Testosterone coupled with progestin effectively suppressed sperm production
FRIDAY, March 28 (HealthDay News) -- A combination of testosterone and progestin suppresses sperm production faster and more completely than testosterone alone, according to an analysis by an international team of researchers.
The scientists said that hormonal contraception may become a safe, effective and reversible form of male birth control.
"It is possible to suppress sperm output to concentrations that are comparable with reliable contraception in most, but not all men. The rate of suppression is comparable to that achieved after a vasectomy," lead author Peter Y. Liu, an associate professor at the University of Sydney, Australia, said in a prepared statement.
Testosterone and other male hormones create "negative feedback" in the male reproductive system, which suppresses sperm production.
In this study, Liu and colleagues analyzed 30 male hormonal contraceptive studies that included a total of 1,756 men, aged 18 to 51. In these studies, conducted from 1990 to 2006, the men received different preparations of testosterone, with or without various preparations of the hormone progestin.
Testosterone is the primary male sex hormone. Progestin (a synthetic progesterone), which is used in combination with estrogen for female contraception, is not ordinarily produced by men.
The analysis revealed that the combination of testosterone and progestin was more effective at suppressing sperm production that testosterone alone.
"Progestin co-administered with testosterone increased both the rate and extent of suppression. It also may make long-term hormonal contraception safer by reducing the dose of testosterone needed for maintenance contraception," Liu said.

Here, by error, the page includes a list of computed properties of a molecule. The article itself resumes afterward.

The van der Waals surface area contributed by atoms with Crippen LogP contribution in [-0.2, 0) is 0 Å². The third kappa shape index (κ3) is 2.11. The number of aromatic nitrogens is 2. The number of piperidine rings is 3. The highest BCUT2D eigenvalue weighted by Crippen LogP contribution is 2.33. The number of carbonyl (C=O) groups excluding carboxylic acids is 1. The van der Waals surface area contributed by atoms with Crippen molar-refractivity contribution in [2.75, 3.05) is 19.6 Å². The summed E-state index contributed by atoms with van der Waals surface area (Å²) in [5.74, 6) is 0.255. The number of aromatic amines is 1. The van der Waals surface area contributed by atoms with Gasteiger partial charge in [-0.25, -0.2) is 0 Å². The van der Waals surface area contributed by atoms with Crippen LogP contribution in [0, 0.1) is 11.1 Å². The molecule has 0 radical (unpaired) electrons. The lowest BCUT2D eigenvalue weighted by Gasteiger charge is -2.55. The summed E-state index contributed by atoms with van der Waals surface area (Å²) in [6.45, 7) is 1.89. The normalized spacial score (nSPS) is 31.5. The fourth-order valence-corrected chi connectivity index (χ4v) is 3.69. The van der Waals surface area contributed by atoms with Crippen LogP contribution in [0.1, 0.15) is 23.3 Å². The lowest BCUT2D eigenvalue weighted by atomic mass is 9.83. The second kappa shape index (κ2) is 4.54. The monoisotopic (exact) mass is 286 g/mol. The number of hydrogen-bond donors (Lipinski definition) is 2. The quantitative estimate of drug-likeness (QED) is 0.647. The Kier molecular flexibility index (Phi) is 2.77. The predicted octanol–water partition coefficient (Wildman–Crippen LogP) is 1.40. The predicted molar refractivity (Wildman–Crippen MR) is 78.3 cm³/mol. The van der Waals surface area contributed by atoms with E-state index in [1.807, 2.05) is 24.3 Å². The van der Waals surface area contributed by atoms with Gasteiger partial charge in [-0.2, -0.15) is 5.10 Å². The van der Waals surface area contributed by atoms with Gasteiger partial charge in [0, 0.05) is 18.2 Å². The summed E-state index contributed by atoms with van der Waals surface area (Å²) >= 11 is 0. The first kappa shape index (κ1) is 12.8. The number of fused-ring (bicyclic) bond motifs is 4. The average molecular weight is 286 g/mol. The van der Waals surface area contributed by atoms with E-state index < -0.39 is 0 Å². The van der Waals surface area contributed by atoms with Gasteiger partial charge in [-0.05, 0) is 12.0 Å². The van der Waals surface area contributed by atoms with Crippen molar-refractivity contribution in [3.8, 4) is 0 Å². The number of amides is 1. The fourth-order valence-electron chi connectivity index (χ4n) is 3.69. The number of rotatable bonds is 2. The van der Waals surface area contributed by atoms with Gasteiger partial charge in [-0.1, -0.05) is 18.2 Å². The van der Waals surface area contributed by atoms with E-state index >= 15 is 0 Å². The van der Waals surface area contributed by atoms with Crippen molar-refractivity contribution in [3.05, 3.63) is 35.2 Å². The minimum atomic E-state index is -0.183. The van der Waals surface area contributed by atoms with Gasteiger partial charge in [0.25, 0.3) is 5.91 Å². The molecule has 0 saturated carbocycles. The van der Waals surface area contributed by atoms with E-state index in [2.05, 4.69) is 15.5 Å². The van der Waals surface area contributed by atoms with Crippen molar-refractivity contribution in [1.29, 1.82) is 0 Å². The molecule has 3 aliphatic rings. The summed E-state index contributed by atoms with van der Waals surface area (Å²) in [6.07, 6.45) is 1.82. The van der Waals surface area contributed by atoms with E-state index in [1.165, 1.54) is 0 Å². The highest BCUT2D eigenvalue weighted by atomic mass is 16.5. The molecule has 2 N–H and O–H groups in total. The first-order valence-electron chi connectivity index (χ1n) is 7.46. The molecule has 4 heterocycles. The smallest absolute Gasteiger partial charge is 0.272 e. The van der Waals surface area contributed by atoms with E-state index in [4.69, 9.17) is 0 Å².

The analysis also showed that treatment suppressed sperm output more quickly in white males but not as completely as in non-whites. Younger men with lower testosterone levels also had faster sperm production suppression.
The review authors also found that it's difficult to predict which men will respond best to this combination hormonal contraception.
"Considerable progress has been made toward finding an effective combination of these two hormones. However, the current analysis didn't take into account the different types of progestins, so more research will need to be done to find the optimum therapy," Liu said.
The study was published in the Journal of Clinical Endocrinology & Metabolism.
The American Academy of Family Physicians has more about birth control.
-- Robert Preidt
SOURCE: Endocrine Society, news release, March 25, 2008
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